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Beginning Research Tutorial

Periodicals are generally categorized as popular, trade, or scholarly. Examine the chart below to learn more about these categories of publications.
  Popular Trade Scholarly
Author Journalists, freelance writers, commentators, sometimes anonymous. Practitioners or specialists in field or industry or journalists with subject expertise Researchers,scientists,scholars.  Credentials listed
Audience General public    Specific industry, trade, organization, or profession; jargon often used Other scholars, professionals, or students familiar with the field
Purpose Inform, entertain Describe issues, problems, or trends in the field; product information, forecasts, statistics. Report and share original research, experiments, theories; contribute to the body of knowledge about a particular subject
Citations Sources may be cited or identified, but usually not or obscure Practices vary; some cite sources and some do not Authors cite their sources with in-text citations, in footnotes or bibliographies, often extensive
Peer-Review No. Editors look for grammar, errors, plagiarism No. Similar to popular magazines. Yes. Extensive peer-review process.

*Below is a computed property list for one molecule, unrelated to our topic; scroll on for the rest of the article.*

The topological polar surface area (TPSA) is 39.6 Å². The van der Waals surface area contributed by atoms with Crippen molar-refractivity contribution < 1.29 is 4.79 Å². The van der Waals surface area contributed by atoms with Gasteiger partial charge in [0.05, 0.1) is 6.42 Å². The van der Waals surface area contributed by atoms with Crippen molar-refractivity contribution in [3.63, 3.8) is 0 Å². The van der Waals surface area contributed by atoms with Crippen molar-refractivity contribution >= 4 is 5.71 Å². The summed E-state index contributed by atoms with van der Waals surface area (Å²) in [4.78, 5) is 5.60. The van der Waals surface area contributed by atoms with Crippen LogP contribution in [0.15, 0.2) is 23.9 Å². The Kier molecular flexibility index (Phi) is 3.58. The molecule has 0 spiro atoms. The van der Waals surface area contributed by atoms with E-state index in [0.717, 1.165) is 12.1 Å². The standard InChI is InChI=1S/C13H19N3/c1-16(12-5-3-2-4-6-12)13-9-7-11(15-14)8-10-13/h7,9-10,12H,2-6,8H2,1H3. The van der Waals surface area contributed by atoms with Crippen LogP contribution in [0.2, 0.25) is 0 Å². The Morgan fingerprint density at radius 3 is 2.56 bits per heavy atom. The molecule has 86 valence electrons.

Abstract No No, but there might be a summary    Yes. Summarizing paragraph before the article with the authors goals, objectives, results, and analysis.
Publisher Commercial publisher    Commercial and trade publishers, professional associations Professional organizations, universities, research institutes, scholarly presses
Terminology Not technical, written for general audience, basic education Uses jargon of the field Uses technical vocabulary of the discipline; assumes college-educated reader with some knowledge of the subject
Examples Sports Illustrated; Newsweek; Rolling Stone, National Geographic RN, Advertising Age, Modern Machine Shop, Progressive Grocer Journal of Cultural Geography, Developmental Psychology, Renaissance Quarterly, Biochemistry